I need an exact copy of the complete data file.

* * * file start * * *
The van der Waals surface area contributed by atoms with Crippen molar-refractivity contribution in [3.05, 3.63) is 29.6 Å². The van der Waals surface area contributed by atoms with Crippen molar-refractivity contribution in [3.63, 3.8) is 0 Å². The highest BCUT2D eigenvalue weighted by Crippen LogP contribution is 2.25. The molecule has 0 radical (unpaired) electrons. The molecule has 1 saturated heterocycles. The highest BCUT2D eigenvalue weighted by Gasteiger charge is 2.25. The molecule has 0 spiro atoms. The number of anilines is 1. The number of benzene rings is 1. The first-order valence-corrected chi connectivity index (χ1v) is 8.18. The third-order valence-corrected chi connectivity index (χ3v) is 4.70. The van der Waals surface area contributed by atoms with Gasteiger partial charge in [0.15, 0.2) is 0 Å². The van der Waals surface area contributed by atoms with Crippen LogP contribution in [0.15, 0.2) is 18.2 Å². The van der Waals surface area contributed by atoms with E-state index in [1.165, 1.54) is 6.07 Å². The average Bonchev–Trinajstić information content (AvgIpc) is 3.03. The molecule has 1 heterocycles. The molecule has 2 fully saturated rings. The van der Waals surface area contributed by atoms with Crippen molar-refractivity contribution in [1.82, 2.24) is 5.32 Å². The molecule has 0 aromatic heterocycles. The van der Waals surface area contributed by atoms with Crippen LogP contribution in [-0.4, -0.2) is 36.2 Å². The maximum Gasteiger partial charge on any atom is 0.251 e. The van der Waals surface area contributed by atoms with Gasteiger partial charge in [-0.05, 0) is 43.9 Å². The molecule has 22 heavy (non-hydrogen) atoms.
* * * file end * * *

The van der Waals surface area contributed by atoms with Crippen molar-refractivity contribution in [3.05, 3.63) is 29.6 Å². The van der Waals surface area contributed by atoms with Crippen molar-refractivity contribution in [3.63, 3.8) is 0 Å². The highest BCUT2D eigenvalue weighted by Crippen LogP contribution is 2.25. The molecule has 0 radical (unpaired) electrons. The molecule has 1 saturated heterocycles. The highest BCUT2D eigenvalue weighted by Gasteiger charge is 2.25. The molecule has 0 spiro atoms. The number of anilines is 1. The number of benzene rings is 1. The first-order valence-corrected chi connectivity index (χ1v) is 8.18. The third-order valence-corrected chi connectivity index (χ3v) is 4.70. The van der Waals surface area contributed by atoms with Gasteiger partial charge in [0.15, 0.2) is 0 Å². The van der Waals surface area contributed by atoms with Crippen LogP contribution in [0.15, 0.2) is 18.2 Å². The van der Waals surface area contributed by atoms with E-state index in [1.165, 1.54) is 6.07 Å². The average Bonchev–Trinajstić information content (AvgIpc) is 3.03. The molecule has 1 heterocycles. The molecule has 2 fully saturated rings. The van der Waals surface area contributed by atoms with Crippen molar-refractivity contribution in [1.82, 2.24) is 5.32 Å². The molecule has 0 aromatic heterocycles. The van der Waals surface area contributed by atoms with Crippen LogP contribution in [-0.4, -0.2) is 36.2 Å². The maximum Gasteiger partial charge on any atom is 0.251 e. The van der Waals surface area contributed by atoms with Gasteiger partial charge in [-0.05, 0) is 43.9 Å². The molecule has 22 heavy (non-hydrogen) atoms.